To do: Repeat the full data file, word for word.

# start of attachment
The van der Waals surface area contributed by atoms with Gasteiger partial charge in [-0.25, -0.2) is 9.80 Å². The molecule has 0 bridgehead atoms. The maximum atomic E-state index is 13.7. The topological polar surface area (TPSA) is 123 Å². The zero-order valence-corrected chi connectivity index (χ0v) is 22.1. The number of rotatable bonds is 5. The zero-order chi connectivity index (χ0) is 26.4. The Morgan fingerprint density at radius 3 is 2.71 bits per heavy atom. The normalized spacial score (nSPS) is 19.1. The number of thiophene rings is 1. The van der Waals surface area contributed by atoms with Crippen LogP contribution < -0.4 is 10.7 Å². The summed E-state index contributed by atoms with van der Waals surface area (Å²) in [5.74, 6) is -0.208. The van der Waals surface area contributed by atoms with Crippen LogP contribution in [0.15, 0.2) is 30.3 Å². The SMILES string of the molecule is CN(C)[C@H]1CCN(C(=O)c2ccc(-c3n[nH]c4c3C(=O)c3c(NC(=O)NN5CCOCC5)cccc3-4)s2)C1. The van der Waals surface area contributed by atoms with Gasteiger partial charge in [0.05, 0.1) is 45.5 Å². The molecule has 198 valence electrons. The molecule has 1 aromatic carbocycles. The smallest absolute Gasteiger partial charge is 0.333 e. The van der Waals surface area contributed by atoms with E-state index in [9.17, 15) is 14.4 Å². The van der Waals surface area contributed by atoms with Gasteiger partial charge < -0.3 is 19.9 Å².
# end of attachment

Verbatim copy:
The van der Waals surface area contributed by atoms with Gasteiger partial charge in [-0.25, -0.2) is 9.80 Å². The molecule has 0 bridgehead atoms. The maximum atomic E-state index is 13.7. The topological polar surface area (TPSA) is 123 Å². The zero-order valence-corrected chi connectivity index (χ0v) is 22.1. The number of rotatable bonds is 5. The zero-order chi connectivity index (χ0) is 26.4. The Morgan fingerprint density at radius 3 is 2.71 bits per heavy atom. The normalized spacial score (nSPS) is 19.1. The number of thiophene rings is 1. The van der Waals surface area contributed by atoms with Crippen LogP contribution < -0.4 is 10.7 Å². The summed E-state index contributed by atoms with van der Waals surface area (Å²) in [5.74, 6) is -0.208. The van der Waals surface area contributed by atoms with Crippen LogP contribution in [0.15, 0.2) is 30.3 Å². The SMILES string of the molecule is CN(C)[C@H]1CCN(C(=O)c2ccc(-c3n[nH]c4c3C(=O)c3c(NC(=O)NN5CCOCC5)cccc3-4)s2)C1. The van der Waals surface area contributed by atoms with Gasteiger partial charge in [0.05, 0.1) is 45.5 Å². The molecule has 198 valence electrons. The molecule has 1 aromatic carbocycles. The smallest absolute Gasteiger partial charge is 0.333 e. The van der Waals surface area contributed by atoms with E-state index in [9.17, 15) is 14.4 Å². The van der Waals surface area contributed by atoms with Gasteiger partial charge < -0.3 is 19.9 Å².